Adverts for Burger King and McDonald’s have been banned after they were placed less than 100 metres from the gates of primary schools.
The McDonald’s poster for the Cadbury Flake McFlurry was seen in July at a bus stop 47 metres from the boundary of a primary school.
A poster for Burger King’s Whopper Jr £2.99 meal deal, also seen in July, featured an image of the whopper burger, fries and a zero sugar Coca-Cola and appeared at a bus stop 96 metres from a school.
It said JCDecaux was “solely responsible” for the “oversight” but accepted it was “ultimately responsible for any misplacement of the ad”.
JCDecaux said the Burger King ad had been incorrectly placed due to a “data conflict” in its booking system.
Banning both ads for being inappropriately targeted at children, the Advertising Standards Authority (ASA) told the companies “to ensure that they took measures in future to ensure that HFSS product ads were not directed at children under 16, including that they were not displayed in close proximity to a primary or secondary school”.
McDonald’s said: “On this occasion a mistake was made. We have shared our disappointment with JCDecaux who have apologised for the placement of the advert in question. It was removed as soon as we became aware of the mistake, and we have asked them to review procedures to ensure all possible precautions are taken to meet our voluntary standards.”
Two more ads for HFSS products – a second McDonald’s poster for its Belgian Chocolate Honeycomb Iced Frappe and a poster for Subway’s Mega Melt sandwich – were not banned because they were placed within 100 metres of a nursery and children’s centre rather than schools.
The ASA said nurseries and centres were generally attended by a smaller number of children than schools, which meant the audiences for the ads were unlikely to be significantly skewed towards under-16s.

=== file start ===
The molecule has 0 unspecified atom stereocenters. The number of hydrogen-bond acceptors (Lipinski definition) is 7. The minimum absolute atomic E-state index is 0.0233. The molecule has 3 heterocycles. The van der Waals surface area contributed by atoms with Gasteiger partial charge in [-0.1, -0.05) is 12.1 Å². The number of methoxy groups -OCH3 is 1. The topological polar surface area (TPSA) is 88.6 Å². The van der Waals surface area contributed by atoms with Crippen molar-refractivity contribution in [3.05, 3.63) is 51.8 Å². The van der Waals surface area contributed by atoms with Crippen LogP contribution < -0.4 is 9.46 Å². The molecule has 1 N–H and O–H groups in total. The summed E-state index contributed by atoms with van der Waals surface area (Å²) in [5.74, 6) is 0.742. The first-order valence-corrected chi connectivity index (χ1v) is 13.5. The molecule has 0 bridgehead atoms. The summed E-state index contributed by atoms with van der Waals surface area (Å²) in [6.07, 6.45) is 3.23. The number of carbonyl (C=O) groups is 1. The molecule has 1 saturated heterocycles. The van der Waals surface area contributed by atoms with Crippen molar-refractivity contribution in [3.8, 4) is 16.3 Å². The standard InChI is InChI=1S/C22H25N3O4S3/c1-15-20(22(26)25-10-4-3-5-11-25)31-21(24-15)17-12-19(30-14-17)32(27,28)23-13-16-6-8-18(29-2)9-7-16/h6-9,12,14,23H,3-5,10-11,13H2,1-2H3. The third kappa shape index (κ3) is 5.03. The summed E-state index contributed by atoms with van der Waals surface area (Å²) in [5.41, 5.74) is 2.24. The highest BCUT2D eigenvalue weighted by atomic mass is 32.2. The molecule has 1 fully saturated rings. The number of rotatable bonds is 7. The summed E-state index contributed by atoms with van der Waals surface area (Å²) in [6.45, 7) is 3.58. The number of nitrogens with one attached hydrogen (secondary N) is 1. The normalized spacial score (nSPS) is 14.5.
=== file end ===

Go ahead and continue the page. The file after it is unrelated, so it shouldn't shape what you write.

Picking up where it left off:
In a separate ruling, the watchdog reversed its earlier decision banning a television ad for Kellogg’s Coco Pops Granola that appeared in January between episodes of the Mr Bean cartoon, during programming specially dedicated to children.
The ASA had initially ruled that although it agreed with Kellogg’s argument that the granola was not an HFSS product, the branding was synonymous with the original Coco Pops and therefore had the effect of promoting a high-sugar cereal.
However in its updated ruling released on Wednesday the ASA said it would be clear to adults and children that the advert was for Coco Pops Granola and concluded that it was therefore not subject to the restrictions prohibiting HFSS product ads from being shown around children’s programming.
Caroline Cerny from the Obesity Health Alliance, which lodged the original Kellogg’s complaint, said: “These adverts are designed specifically to appeal to children with fun cartoon characters including the well-known Coco the Monkey and catchy jingles.
“The original ruling recognised the power of brand advertising and closed a loophole preventing food companies from advertising to children by using characters and music associated with their unhealthy products.
“Following a lobbying effort from Kellogg’s, the industry-funded regulator, the Advertising Standard Authority, has rowed back from their original decision.
“This is what happens when a large multinational food company uses its legal weight to fight rulings that influence their profits. Sadly the price is the future health of our children.
“This is just another example of why we need strong Government action to protect children from unhealthy food marketing, starting with a 9pm watershed on junk food adverts on TV.”
A Kellogg’s spokeswoman said: “We felt the original judgment had potential unintended consequences for the industry and the positive intent of the regulations – acting as a disincentive for food companies like us to develop and launch ‘better for you’ alternatives at a time when people are looking to our industry to take action.”